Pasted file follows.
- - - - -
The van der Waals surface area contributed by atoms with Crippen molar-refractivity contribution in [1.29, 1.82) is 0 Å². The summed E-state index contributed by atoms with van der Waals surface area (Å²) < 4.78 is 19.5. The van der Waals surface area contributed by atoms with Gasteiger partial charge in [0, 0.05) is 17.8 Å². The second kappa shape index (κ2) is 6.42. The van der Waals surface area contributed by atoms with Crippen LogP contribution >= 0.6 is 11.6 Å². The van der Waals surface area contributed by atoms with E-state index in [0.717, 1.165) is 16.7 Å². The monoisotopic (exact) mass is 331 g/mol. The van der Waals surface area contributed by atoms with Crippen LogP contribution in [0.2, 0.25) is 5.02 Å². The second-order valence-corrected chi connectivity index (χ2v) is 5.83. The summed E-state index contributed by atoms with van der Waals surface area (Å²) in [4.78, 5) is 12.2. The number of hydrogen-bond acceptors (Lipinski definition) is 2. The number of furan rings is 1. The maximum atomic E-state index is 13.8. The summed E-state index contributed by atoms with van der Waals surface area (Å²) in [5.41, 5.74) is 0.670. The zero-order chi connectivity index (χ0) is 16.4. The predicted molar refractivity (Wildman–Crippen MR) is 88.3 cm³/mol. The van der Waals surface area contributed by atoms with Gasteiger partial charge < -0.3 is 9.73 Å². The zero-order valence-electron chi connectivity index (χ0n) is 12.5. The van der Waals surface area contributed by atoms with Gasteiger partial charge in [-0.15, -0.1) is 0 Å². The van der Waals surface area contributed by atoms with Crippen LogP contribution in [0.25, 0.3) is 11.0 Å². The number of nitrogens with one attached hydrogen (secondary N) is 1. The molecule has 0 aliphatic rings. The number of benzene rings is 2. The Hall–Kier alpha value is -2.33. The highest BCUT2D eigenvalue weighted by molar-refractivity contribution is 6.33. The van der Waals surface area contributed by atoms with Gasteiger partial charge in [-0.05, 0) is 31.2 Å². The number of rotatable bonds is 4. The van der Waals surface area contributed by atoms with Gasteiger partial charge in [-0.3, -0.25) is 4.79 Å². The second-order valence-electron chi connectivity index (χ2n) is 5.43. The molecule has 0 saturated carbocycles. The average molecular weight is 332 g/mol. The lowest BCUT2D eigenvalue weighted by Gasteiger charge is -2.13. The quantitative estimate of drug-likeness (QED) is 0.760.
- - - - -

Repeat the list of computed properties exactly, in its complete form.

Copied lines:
The van der Waals surface area contributed by atoms with Crippen molar-refractivity contribution in [1.29, 1.82) is 0 Å². The summed E-state index contributed by atoms with van der Waals surface area (Å²) < 4.78 is 19.5. The van der Waals surface area contributed by atoms with Gasteiger partial charge in [0, 0.05) is 17.8 Å². The second kappa shape index (κ2) is 6.42. The van der Waals surface area contributed by atoms with Crippen LogP contribution >= 0.6 is 11.6 Å². The van der Waals surface area contributed by atoms with E-state index in [0.717, 1.165) is 16.7 Å². The monoisotopic (exact) mass is 331 g/mol. The van der Waals surface area contributed by atoms with Crippen LogP contribution in [0.2, 0.25) is 5.02 Å². The second-order valence-corrected chi connectivity index (χ2v) is 5.83. The summed E-state index contributed by atoms with van der Waals surface area (Å²) in [4.78, 5) is 12.2. The number of hydrogen-bond acceptors (Lipinski definition) is 2. The number of furan rings is 1. The maximum atomic E-state index is 13.8. The summed E-state index contributed by atoms with van der Waals surface area (Å²) in [5.41, 5.74) is 0.670. The zero-order chi connectivity index (χ0) is 16.4. The predicted molar refractivity (Wildman–Crippen MR) is 88.3 cm³/mol. The van der Waals surface area contributed by atoms with Gasteiger partial charge < -0.3 is 9.73 Å². The zero-order valence-electron chi connectivity index (χ0n) is 12.5. The van der Waals surface area contributed by atoms with Gasteiger partial charge in [-0.15, -0.1) is 0 Å². The van der Waals surface area contributed by atoms with Crippen LogP contribution in [0.25, 0.3) is 11.0 Å². The number of nitrogens with one attached hydrogen (secondary N) is 1. The molecule has 0 aliphatic rings. The number of benzene rings is 2. The Hall–Kier alpha value is -2.33. The highest BCUT2D eigenvalue weighted by molar-refractivity contribution is 6.33. The van der Waals surface area contributed by atoms with Gasteiger partial charge in [-0.05, 0) is 31.2 Å². The number of rotatable bonds is 4. The van der Waals surface area contributed by atoms with Gasteiger partial charge in [-0.3, -0.25) is 4.79 Å². The second-order valence-electron chi connectivity index (χ2n) is 5.43. The molecule has 0 saturated carbocycles. The average molecular weight is 332 g/mol. The lowest BCUT2D eigenvalue weighted by Gasteiger charge is -2.13. The quantitative estimate of drug-likeness (QED) is 0.760.